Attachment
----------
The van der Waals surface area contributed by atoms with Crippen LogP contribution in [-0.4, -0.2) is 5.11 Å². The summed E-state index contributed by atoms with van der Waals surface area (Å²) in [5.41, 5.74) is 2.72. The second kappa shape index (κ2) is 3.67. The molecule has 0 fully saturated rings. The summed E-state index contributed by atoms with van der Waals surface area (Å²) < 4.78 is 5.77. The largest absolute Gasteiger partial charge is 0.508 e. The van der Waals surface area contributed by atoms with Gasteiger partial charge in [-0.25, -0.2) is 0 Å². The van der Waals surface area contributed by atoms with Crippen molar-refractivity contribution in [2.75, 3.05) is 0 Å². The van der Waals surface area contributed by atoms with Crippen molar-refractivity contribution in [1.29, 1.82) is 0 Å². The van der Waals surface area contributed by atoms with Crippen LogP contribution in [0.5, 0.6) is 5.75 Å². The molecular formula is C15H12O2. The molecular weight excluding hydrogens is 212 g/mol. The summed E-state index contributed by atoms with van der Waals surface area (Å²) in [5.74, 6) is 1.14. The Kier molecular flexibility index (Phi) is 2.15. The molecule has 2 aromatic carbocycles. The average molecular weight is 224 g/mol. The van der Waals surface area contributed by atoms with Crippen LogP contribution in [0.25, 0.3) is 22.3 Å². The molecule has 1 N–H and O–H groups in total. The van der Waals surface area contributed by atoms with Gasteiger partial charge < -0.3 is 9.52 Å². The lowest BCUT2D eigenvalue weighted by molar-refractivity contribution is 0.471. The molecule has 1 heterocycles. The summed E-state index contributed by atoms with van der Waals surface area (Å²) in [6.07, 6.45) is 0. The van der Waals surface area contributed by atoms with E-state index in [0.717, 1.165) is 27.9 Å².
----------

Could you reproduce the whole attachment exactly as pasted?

The van der Waals surface area contributed by atoms with Crippen LogP contribution in [-0.4, -0.2) is 5.11 Å². The summed E-state index contributed by atoms with van der Waals surface area (Å²) in [5.41, 5.74) is 2.72. The second kappa shape index (κ2) is 3.67. The molecule has 0 fully saturated rings. The summed E-state index contributed by atoms with van der Waals surface area (Å²) < 4.78 is 5.77. The largest absolute Gasteiger partial charge is 0.508 e. The van der Waals surface area contributed by atoms with Gasteiger partial charge in [-0.25, -0.2) is 0 Å². The van der Waals surface area contributed by atoms with Crippen molar-refractivity contribution in [2.75, 3.05) is 0 Å². The van der Waals surface area contributed by atoms with Crippen molar-refractivity contribution in [1.29, 1.82) is 0 Å². The van der Waals surface area contributed by atoms with Crippen LogP contribution in [0.5, 0.6) is 5.75 Å². The molecular formula is C15H12O2. The molecular weight excluding hydrogens is 212 g/mol. The summed E-state index contributed by atoms with van der Waals surface area (Å²) in [5.74, 6) is 1.14. The Kier molecular flexibility index (Phi) is 2.15. The molecule has 2 aromatic carbocycles. The average molecular weight is 224 g/mol. The van der Waals surface area contributed by atoms with Crippen LogP contribution in [0.25, 0.3) is 22.3 Å². The molecule has 1 N–H and O–H groups in total. The van der Waals surface area contributed by atoms with Gasteiger partial charge < -0.3 is 9.52 Å². The lowest BCUT2D eigenvalue weighted by molar-refractivity contribution is 0.471. The molecule has 1 heterocycles. The summed E-state index contributed by atoms with van der Waals surface area (Å²) in [6.07, 6.45) is 0. The van der Waals surface area contributed by atoms with E-state index in [0.717, 1.165) is 27.9 Å².